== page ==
Jan 7th, 2010

keyboard with search buttonSince Android’s birth, analysts and critics have continually asked how Google will monetize Android. Will they charge partners money in order to use Android? Are there licensing fees? Do they intend to make money from the App Market?

The Google team has always responded by explaining Android’s purpose is simply to grow the mobile web as a whole while leveling the playing field across the board. The idea is if the mobile web wins, Google wins. And while that’s greatly oversimplifying the situation… it still rings true. And even more so now:

Google recently sent out a message to Adwords advertisers that their advertisements will begin to display as “click to call” ads on mobile phones.

Google sent out notification to its AdWords advertisers that this month “your location-specific business phone number will display alongside your destination url in ads that appear on high-end mobile devices. Users will be able to click-to-call your business just as easily as they click to visit your website. You’ll be charged for clicks to call, same as you are for clicks to visit your website.”

This is such an obvious integration and I think this will become a HUGE revenue stream for Google in the coming years. With voice activated Google searches, Google Navigation, Google Maps, Places Directory and other awesome Google services coming on such a wide range of Android phones, they stand to gain A LOT.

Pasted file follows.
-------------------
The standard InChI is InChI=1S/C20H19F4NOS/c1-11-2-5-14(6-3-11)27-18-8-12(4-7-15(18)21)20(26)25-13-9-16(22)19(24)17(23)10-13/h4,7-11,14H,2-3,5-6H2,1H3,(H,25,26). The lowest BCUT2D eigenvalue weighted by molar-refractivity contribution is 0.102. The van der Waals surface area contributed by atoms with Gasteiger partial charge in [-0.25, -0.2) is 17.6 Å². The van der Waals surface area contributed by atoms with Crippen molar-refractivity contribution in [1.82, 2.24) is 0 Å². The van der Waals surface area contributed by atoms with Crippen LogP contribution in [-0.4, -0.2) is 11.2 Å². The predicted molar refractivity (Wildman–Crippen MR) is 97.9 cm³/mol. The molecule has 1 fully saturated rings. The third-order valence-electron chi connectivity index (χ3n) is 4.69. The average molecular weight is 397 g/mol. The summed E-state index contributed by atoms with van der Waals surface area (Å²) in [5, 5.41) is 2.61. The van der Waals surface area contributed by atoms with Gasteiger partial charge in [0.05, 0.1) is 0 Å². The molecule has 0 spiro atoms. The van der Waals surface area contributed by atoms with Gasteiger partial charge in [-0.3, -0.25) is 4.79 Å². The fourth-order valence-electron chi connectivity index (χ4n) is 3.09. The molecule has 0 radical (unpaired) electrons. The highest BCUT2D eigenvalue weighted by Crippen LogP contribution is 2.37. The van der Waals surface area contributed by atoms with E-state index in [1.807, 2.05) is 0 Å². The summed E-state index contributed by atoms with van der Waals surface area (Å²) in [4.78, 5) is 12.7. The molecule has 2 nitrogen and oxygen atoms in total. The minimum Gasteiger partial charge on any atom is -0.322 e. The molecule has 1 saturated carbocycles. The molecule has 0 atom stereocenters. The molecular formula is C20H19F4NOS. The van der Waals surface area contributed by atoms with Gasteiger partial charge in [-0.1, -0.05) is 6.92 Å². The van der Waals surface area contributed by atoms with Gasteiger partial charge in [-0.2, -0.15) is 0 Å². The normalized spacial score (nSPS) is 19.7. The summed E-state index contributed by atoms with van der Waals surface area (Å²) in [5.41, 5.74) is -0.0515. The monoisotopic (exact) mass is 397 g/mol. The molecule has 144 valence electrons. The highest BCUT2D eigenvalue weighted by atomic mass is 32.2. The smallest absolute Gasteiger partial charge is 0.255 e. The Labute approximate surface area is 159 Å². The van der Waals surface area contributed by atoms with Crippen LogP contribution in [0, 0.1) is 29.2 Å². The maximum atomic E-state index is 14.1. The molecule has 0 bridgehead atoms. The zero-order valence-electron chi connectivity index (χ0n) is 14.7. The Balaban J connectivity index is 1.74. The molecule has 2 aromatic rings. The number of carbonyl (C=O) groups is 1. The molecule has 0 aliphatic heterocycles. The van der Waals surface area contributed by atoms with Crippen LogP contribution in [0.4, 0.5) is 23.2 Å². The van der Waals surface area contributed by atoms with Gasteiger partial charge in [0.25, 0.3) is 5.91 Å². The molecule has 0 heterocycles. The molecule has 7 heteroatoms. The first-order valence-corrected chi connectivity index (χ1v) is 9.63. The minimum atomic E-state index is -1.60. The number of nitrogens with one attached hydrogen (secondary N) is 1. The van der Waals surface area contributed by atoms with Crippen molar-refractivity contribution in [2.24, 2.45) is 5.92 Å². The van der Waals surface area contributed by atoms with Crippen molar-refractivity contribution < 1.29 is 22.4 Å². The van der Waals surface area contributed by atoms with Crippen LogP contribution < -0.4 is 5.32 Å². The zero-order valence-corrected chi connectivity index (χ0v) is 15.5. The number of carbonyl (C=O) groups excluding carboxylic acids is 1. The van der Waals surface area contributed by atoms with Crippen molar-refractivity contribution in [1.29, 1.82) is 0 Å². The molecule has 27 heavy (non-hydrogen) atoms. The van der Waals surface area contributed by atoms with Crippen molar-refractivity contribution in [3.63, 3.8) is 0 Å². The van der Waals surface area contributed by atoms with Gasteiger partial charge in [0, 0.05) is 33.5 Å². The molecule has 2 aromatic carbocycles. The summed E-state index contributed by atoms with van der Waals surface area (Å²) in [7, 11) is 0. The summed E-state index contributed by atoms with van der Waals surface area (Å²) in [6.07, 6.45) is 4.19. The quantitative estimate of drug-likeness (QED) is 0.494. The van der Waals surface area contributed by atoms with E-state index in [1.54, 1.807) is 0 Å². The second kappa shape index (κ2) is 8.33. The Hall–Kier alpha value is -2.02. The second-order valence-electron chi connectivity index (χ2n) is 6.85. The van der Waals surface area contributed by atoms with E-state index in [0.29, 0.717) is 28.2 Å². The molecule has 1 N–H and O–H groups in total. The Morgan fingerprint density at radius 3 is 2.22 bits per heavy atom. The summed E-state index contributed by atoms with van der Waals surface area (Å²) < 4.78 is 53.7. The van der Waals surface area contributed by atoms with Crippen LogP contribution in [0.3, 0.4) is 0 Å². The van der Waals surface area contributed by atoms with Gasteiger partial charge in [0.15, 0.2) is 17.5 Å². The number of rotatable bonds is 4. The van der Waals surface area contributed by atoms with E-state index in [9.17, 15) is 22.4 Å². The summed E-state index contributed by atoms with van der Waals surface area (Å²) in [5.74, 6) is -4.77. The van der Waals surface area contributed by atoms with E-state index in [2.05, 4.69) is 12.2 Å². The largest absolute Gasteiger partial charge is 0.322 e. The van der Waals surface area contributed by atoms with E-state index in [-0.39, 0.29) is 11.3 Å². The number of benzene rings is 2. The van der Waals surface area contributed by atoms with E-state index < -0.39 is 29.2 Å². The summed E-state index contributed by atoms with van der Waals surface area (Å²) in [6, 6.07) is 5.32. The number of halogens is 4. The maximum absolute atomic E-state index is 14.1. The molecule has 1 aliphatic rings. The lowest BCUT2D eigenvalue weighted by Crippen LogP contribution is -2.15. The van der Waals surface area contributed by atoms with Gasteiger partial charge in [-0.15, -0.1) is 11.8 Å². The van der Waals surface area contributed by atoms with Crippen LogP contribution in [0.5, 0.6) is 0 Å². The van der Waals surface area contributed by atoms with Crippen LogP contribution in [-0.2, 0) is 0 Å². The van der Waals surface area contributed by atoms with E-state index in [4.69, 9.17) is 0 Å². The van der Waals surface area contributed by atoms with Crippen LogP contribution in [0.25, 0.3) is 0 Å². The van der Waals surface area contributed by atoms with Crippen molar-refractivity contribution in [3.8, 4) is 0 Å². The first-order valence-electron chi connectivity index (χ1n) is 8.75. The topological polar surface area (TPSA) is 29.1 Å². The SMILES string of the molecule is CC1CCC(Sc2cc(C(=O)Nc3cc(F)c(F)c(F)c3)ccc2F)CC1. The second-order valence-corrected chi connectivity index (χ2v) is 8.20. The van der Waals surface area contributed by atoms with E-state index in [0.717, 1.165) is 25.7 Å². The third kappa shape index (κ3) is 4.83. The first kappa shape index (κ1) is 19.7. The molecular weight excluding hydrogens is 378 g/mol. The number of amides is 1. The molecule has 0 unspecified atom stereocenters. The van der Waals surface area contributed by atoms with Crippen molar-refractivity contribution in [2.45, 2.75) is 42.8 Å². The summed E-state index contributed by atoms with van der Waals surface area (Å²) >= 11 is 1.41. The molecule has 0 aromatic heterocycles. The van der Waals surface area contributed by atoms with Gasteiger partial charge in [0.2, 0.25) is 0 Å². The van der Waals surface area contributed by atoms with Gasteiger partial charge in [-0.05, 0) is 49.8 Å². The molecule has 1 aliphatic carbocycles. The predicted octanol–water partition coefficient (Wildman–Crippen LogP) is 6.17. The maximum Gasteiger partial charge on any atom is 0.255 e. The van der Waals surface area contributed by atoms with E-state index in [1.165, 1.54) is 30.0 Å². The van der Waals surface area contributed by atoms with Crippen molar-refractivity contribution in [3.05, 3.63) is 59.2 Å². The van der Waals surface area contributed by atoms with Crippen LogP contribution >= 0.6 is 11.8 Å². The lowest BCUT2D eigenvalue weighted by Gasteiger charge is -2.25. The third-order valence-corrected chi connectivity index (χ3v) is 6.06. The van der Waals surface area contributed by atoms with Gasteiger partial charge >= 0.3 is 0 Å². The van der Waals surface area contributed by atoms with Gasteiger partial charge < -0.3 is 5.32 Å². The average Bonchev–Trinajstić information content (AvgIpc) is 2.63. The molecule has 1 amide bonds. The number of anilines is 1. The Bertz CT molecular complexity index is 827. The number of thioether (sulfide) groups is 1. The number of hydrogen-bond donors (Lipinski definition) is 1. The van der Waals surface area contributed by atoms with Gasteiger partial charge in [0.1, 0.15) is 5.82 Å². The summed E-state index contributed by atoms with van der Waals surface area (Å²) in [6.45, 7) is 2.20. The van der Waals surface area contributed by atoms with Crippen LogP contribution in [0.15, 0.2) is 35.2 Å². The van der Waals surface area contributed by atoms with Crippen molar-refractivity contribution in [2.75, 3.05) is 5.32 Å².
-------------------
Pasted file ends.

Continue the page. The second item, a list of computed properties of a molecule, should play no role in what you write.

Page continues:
It will be interesting to see what new metrics Google introduces as this “Pay Per Call” scenario seems much different on a mobile vs. desktop experience. What about click/touchscreen fraud or misclicks? Will users be able to evaluate what percentage of clicks actually initiate a phone call? How about the length of the phone call depending on keywords or referring sources?

Your first inclination would probably be to say “that’s impossible”… but what if said phones were also making calls using Google Voice? Displaying Click To Call advertisements is a HUGE step in the right direction for Google, but this is just where the fun begins. We’ll see a much deeper and tighter integration of advertisements in coming months/years.

Oh… and that 100% free ad-supported phone everyone likes to speculate about? It’s safe to say that Google would need to justify the cost with estimated revenue per handset. The deeper the mobile ad experience the more likely that is to happen. With location aware devices and determination of patterns/preferences, Google could offer advertising that is truly useful to consumers who see them.